You’ve got to read this…I call it a week in the life of M.E. Sanderson. He was 78 years old when he wrote this letter to his daughter, Helen and her family. Believe it or not I had to condense it…a lot!
November 20, 1964
Dear Helen, Bob, Boys, and Girls,
It really turned cold here last night, so will take time out to fill you folks in on some of my activities since I last wrote you. Grandma may have told you some of what I’ve been up to but I will start with my Elk hunt in Custer State Park. There are over 17,000 acres of really rough timber, rocks, and canyons out there and I hunted with 20 other men and one woman from all over the state. It was a drawing for 80 permits, and there were 366 applications so I was lucky. I took the camper and drove to the cabin on Sept. 14th and drove to the park on the 15th where we were filled in on how the hunt was supposed to go. I bunked with a nice young man from Mission Hill.
We hunted 2 days before I saw an Elk, but the group got four the first day. About 8:00 a.m. on the 18th I got a fine big bull. We weren’t allowed to shoot cows. I left him in a locker/cooler overnight, and then went to the cabin where I had left the camper as the Methodist Minister and I had permits to hunt antelope at Buffalo on the 26th of September. He met me at the cabin and Friday morning we drove to Buffalo where Dallas Brost and his wife Judy (Iverson) live. We set up the camper in their back yard. Judy insisted we have supper with them.
Dallas set us up for a fine hunt about twenty miles away, but after supper it started to rain and a real SD wind came up. When we went out to bed down in the camper it was leaking and it was sure jumping around in that wind. We crawled in bed with some small canvases over us and tried to stay there for fear the camper would blow away. We stayed until 4 a.m. and it got so bad, we decided to get out before it blew us out of the country.
When things calmed down, we got the camper down and headed for Murdo. The next day after church, I took off for the park where I had the permit for an antelope. The next morning, we took off with the guide at 8:00 a.m. got my antelope and was back to the camp headquarters by noon.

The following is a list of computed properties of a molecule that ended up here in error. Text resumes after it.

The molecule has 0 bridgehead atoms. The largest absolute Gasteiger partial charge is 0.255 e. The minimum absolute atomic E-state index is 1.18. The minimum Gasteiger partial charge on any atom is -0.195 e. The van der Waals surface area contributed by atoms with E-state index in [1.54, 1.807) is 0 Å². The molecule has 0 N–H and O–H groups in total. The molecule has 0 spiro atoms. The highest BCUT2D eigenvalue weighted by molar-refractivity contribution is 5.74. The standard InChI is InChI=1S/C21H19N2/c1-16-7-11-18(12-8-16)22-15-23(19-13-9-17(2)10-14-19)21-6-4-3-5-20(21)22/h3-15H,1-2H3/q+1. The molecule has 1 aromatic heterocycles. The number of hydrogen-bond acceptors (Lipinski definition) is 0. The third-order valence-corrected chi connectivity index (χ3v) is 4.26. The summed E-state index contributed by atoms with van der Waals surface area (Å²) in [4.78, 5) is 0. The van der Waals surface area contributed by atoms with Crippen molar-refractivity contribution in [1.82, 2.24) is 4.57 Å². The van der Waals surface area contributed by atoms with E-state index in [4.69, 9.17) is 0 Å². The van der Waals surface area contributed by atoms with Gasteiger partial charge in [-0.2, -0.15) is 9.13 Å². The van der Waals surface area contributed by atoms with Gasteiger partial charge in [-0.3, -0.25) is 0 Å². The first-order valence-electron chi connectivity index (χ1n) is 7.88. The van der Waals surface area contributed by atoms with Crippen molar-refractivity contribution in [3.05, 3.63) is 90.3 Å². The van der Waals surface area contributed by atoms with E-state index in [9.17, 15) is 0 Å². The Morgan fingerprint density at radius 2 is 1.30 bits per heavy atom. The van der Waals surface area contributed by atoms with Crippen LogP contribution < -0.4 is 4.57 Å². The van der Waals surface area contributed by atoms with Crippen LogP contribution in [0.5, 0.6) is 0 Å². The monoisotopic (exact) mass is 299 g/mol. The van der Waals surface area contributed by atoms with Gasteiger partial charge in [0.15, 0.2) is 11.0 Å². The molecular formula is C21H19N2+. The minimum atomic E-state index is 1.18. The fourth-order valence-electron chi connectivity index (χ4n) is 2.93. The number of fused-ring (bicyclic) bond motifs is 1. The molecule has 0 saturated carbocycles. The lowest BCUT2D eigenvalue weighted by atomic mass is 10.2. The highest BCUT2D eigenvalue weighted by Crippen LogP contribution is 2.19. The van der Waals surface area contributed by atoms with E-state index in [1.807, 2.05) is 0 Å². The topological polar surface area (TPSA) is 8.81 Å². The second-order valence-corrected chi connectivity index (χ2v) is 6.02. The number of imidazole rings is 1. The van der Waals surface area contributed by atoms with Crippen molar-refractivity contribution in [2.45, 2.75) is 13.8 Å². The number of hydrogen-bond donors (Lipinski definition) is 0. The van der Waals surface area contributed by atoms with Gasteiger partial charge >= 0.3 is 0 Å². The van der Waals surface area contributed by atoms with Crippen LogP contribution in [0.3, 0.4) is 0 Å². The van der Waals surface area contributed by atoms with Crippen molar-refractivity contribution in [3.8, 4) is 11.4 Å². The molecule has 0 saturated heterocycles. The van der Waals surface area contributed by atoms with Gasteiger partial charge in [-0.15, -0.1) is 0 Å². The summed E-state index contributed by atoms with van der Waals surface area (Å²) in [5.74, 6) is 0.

I met brother, Sandy from Mount Vernon, Iowa at the cabin on October 5th. We went back to Wyoming and camped out at a big ranch 4 miles from anywhere. Sandy is a good cook, so we lived high. It froze the water solid in the wash basin one night, but we had good sleeping bags and lots of clothes.
On the 3rd day, I climbed a hill, shot a buck, dressed him out, drug him down the hill, put some short logs under his hind quarters, and put him in some evergreens for shade.
I started to walk the mile down the road to where I thought the jeep was parked, but had never been there before so I got lost and had to climb that mountain again in the dark and take my track back the way I came. I saw two fence posts that I remembered and I sure was glad. Sandy shot his gun off and I did too and we found each other. We had a hard time finding that buck the next day.
Slim and I took the boat out Tuesday and fished at Big Bend and came back with 9 fish.
We had Elk, Venison, Antelope, Duck, Pheasant, Grouse and fish in the freezer. Two weeks later, we went to Chamberlain where I had a permit and was lucky enough to get two Canadian Geese, so I have one in the freezer, now. I’m staying in today for the first time in a long time as it’s still below zero. Mother and I went to Prairie Creek a couple of weeks ago and enjoyed a picnic lunch on the lawn of Junior Cresseys’ cabin where he has a picnic table. The road the road is much better now.
The young doctor in Kadoka has done wonders for Mother. I hurt my back and went right to Midland the next morning where I took a good soak in the hot mineral water and have been feeling fine ever since.
Slim and I trapped a lot of minnows the last few days and have them in a small tank, so we are ready to fish when the weather is fine.
Mother has dinner ready so will close for now.
I remember ME always having a lot of energy and on the go. He certainly lived a full life didn’t he? I could overhear him telling someone in the cafe of what he had been up to.